An Awkward Tango: Pairing Traditional Military Planning to Design and Why It Currently Fails to Work

  • Ben Zweibelson US Army


Over the past decade, traditional military planning methodology and doctrine has gained an unlikely dance partner- the ambiguous, conceptual, and controversial process commonly called ‘design. Traditional planning reflects a military practice of developing specific, sequential, and highly scientific-based plans that are usually quantifiable or measurable according to an accepted language, format, and professional education. Unlike detailed planning, ‘design’ evokes eclectic combinations of philosophy, social sciences, complexity theory, and often improvised, unscripted approaches in a tailored or “one of a kind” practice, which often works against its acceptance in military applications. The two approaches do not dance well together, yet our western militaries continue to attempt to pair them together in doctrine, education, and practice.

Author Biography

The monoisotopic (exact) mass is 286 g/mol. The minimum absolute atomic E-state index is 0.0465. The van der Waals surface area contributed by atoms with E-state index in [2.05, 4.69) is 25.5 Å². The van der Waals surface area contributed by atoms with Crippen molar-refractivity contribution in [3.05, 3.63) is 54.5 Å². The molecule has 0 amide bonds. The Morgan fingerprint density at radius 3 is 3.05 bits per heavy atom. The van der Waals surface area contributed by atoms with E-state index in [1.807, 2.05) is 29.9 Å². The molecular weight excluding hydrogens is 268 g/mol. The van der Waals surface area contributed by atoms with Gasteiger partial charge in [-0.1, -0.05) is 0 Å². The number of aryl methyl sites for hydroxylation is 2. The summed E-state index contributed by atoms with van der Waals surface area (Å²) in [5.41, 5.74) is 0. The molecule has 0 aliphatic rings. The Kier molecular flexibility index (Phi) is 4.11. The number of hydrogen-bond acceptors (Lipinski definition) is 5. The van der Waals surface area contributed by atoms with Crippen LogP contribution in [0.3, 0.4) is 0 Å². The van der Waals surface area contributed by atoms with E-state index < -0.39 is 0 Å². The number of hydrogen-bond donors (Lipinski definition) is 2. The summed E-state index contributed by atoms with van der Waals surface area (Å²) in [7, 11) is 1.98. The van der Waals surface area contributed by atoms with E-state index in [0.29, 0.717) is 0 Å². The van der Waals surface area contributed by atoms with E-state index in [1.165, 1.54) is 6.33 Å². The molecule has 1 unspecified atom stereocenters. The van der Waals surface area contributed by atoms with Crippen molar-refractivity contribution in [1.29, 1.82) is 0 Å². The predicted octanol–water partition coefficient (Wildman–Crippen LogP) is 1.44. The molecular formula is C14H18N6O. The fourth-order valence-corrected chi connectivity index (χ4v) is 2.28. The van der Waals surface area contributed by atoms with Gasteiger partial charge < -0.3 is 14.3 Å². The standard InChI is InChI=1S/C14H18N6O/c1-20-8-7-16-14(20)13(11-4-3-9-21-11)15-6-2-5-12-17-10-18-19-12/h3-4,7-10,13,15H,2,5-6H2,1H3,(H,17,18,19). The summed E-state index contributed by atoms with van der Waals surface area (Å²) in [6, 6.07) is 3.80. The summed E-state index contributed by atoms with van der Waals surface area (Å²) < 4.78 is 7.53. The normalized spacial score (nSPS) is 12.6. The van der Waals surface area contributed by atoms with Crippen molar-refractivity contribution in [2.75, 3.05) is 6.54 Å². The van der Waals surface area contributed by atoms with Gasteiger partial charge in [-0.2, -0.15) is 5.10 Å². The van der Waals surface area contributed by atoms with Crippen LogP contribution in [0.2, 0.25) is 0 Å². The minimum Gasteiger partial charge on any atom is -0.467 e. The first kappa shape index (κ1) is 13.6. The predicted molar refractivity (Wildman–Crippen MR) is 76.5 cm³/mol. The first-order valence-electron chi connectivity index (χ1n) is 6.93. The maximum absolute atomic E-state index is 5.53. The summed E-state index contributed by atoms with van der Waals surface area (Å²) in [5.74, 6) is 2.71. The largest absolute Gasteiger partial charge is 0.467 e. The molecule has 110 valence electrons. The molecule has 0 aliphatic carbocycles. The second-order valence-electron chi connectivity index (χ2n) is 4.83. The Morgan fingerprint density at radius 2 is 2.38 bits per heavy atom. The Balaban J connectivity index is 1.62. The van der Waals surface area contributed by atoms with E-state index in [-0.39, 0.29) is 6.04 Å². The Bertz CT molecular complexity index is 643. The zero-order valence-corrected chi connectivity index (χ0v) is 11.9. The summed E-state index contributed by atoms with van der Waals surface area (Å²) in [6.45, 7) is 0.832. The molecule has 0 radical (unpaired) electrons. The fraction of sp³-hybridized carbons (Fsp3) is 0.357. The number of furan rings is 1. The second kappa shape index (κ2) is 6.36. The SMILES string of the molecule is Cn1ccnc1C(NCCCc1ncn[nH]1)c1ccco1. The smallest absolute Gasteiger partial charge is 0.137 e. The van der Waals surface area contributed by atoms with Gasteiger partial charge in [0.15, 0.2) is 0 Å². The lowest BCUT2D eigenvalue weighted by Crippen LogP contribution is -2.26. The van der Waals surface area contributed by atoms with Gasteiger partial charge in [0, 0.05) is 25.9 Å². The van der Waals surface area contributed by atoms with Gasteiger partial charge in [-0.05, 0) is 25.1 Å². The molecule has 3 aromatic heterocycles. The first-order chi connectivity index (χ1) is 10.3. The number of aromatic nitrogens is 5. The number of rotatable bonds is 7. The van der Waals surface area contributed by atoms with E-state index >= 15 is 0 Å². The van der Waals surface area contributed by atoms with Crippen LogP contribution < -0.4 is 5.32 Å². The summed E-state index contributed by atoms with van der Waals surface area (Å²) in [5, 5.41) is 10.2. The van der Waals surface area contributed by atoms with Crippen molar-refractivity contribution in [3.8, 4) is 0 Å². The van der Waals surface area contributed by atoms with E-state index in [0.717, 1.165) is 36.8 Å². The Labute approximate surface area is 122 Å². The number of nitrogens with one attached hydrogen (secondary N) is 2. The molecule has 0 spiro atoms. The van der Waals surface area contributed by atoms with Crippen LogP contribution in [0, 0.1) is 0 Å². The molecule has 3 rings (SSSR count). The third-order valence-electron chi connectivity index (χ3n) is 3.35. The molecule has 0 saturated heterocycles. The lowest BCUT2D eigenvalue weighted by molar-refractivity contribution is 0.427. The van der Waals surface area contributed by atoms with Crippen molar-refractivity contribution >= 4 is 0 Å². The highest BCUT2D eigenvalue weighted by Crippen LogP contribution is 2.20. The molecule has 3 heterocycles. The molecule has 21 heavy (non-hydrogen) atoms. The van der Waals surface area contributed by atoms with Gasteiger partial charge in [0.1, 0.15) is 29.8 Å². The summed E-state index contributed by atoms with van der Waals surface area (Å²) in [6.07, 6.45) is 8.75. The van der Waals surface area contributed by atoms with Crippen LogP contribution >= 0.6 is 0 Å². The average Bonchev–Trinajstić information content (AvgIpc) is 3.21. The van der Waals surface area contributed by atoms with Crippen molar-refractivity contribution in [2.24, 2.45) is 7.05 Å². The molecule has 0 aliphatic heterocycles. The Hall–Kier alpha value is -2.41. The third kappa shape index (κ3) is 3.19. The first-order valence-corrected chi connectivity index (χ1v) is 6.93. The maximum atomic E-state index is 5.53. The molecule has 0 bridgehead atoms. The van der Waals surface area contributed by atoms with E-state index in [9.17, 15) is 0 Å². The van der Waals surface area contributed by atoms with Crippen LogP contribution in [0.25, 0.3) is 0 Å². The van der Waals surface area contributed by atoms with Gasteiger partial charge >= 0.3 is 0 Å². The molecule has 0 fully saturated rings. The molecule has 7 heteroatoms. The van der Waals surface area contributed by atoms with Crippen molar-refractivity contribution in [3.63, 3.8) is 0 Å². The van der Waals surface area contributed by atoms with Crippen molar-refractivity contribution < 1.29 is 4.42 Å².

Ben Zweibelson, US Army

Major Ben Zweibelson, a veteran of the Iraq and Afghanistan conflicts, has over 20 years of combined military service. A graduate of the US Army’s School of Advanced Military Studies (SAMS), he has been widely published on the topics of military design, operational planning, strategy, counterinsurgency, and security force assistance in journals such as Military Review, National Defense University’s PRISM, the Canadian Military Journal, the Journal of Military Operations, and Small Wars Journal. Select design works of his are included in the 2014 academic curriculums for the US Air War College and the US Naval War College. He is also currently aiding the Dutch Ministry of Defence and the Canadian Forces College on design applications to assist in their military education programs.